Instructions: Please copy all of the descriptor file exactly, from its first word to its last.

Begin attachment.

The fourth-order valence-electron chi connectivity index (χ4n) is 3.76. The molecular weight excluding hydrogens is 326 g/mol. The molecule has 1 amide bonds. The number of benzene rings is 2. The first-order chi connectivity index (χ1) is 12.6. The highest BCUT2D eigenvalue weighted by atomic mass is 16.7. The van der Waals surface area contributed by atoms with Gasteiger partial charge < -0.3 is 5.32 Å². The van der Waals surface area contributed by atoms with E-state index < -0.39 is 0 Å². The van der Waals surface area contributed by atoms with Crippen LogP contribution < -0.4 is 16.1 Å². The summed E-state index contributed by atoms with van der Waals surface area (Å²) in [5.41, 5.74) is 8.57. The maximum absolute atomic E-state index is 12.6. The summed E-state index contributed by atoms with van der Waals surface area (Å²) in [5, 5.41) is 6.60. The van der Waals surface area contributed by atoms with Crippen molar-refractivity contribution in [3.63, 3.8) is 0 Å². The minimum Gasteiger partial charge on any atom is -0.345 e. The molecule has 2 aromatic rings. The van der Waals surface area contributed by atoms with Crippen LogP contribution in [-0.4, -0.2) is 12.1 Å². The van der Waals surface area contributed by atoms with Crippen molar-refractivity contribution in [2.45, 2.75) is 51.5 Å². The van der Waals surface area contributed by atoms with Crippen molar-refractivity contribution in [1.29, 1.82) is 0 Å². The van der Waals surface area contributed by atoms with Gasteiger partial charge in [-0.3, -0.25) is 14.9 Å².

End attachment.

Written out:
The fourth-order valence-electron chi connectivity index (χ4n) is 3.76. The molecular weight excluding hydrogens is 326 g/mol. The molecule has 1 amide bonds. The number of benzene rings is 2. The first-order chi connectivity index (χ1) is 12.6. The highest BCUT2D eigenvalue weighted by atomic mass is 16.7. The van der Waals surface area contributed by atoms with Gasteiger partial charge < -0.3 is 5.32 Å². The van der Waals surface area contributed by atoms with E-state index < -0.39 is 0 Å². The van der Waals surface area contributed by atoms with Crippen LogP contribution < -0.4 is 16.1 Å². The summed E-state index contributed by atoms with van der Waals surface area (Å²) in [5.41, 5.74) is 8.57. The maximum absolute atomic E-state index is 12.6. The summed E-state index contributed by atoms with van der Waals surface area (Å²) in [5, 5.41) is 6.60. The van der Waals surface area contributed by atoms with Crippen molar-refractivity contribution in [3.63, 3.8) is 0 Å². The minimum Gasteiger partial charge on any atom is -0.345 e. The molecule has 2 aromatic rings. The van der Waals surface area contributed by atoms with Crippen LogP contribution in [-0.4, -0.2) is 12.1 Å². The van der Waals surface area contributed by atoms with Crippen molar-refractivity contribution in [2.45, 2.75) is 51.5 Å². The van der Waals surface area contributed by atoms with Crippen molar-refractivity contribution in [1.29, 1.82) is 0 Å². The van der Waals surface area contributed by atoms with Gasteiger partial charge in [-0.3, -0.25) is 14.9 Å².